Shakespeare's Hamlet - Free online course. Girls' Education - Free online course. The behaviours that the education system rewards – studying, careful preparation, patient climbing from one level to the next – seem to give women an advantage academically. Yet in the world of work, people hire and promote based on character as much as on formal qualifications. Through examining what should be experienced by young women in the classroom this course aims to start a conversation between teachers about how to best help girls succeed in the classroom and beyond, as well as offering authoritative advice, guidance and practical solutions. Understand the factors that affect girls at school Before exploring teaching strategies that work in the classroom, we will first examine the significant factors that influence girls’ learning experiences. In particular we’ll look at the strategies that develops character in a way that supports academic success in school and professional success after school.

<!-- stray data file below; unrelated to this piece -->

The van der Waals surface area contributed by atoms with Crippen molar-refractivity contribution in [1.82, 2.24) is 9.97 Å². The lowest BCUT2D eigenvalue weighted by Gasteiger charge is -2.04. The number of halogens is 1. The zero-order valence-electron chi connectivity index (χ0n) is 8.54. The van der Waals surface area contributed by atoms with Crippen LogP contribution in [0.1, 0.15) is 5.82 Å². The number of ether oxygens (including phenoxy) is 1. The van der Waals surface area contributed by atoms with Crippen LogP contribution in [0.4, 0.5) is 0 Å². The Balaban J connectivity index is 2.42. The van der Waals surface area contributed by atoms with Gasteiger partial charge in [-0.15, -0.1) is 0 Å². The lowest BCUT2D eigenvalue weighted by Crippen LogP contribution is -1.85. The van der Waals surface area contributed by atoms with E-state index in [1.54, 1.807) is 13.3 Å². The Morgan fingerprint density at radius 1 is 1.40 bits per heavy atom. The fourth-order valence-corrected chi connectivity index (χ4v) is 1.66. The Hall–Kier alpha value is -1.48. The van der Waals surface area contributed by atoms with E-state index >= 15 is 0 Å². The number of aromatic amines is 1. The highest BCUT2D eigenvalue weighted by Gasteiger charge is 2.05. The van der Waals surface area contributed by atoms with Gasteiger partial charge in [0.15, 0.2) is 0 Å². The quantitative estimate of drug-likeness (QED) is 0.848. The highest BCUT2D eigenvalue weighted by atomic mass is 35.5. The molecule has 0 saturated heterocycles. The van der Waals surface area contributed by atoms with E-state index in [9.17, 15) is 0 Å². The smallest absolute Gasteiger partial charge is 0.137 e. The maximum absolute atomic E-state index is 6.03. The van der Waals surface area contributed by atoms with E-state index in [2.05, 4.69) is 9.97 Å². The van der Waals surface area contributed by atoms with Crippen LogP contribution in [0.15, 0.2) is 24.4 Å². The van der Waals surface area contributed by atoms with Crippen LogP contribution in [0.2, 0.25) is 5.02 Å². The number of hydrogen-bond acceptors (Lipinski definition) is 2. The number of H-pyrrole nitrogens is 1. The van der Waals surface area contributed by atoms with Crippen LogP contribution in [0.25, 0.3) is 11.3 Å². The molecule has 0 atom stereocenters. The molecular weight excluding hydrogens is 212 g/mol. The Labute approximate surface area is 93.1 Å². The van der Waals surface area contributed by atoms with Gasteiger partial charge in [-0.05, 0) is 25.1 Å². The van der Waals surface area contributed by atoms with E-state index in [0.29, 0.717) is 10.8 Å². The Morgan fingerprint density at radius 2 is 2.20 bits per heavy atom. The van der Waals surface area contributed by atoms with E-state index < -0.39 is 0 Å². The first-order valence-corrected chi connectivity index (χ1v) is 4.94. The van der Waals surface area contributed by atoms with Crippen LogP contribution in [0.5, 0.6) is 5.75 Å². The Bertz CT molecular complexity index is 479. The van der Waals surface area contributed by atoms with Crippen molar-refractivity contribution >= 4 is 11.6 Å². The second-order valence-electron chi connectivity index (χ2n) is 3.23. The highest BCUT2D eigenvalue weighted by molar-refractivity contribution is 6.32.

Get guidance on helping girls achieve their potential Learn from the GDST. Google. How Writing To-Do Lists Helps Your Brain (Whether Or Not You Finish Them) For a long time, I resisted to-do lists. I wanted the flexibility. I felt that if I kept a list, it would tie me down to a particular set of tasks. Gradually, though, I came around. The busier my work life became, the more crucial it was to have some sort of running agenda on hand.

Before long, I even started adding some of those items onto my weekly calendar. In other words, I'd reluctantly become a planner. Looking back, it shouldn't have been so difficult. Writing Makes Your Memory's Job Easier Keeping a list of tasks you need to perform is like taking notes when you're reading a book or listening to a lecture. Writing a to-do list is a similar mental experience. This matters. Planning Turns Abstract Goals Into Concrete Work For most people, the challenge at work isn't keeping busy hour by hour or day to day, it's making sure we get the big-picture projects done that make work fulfilling. Suppose you're trying to write a book.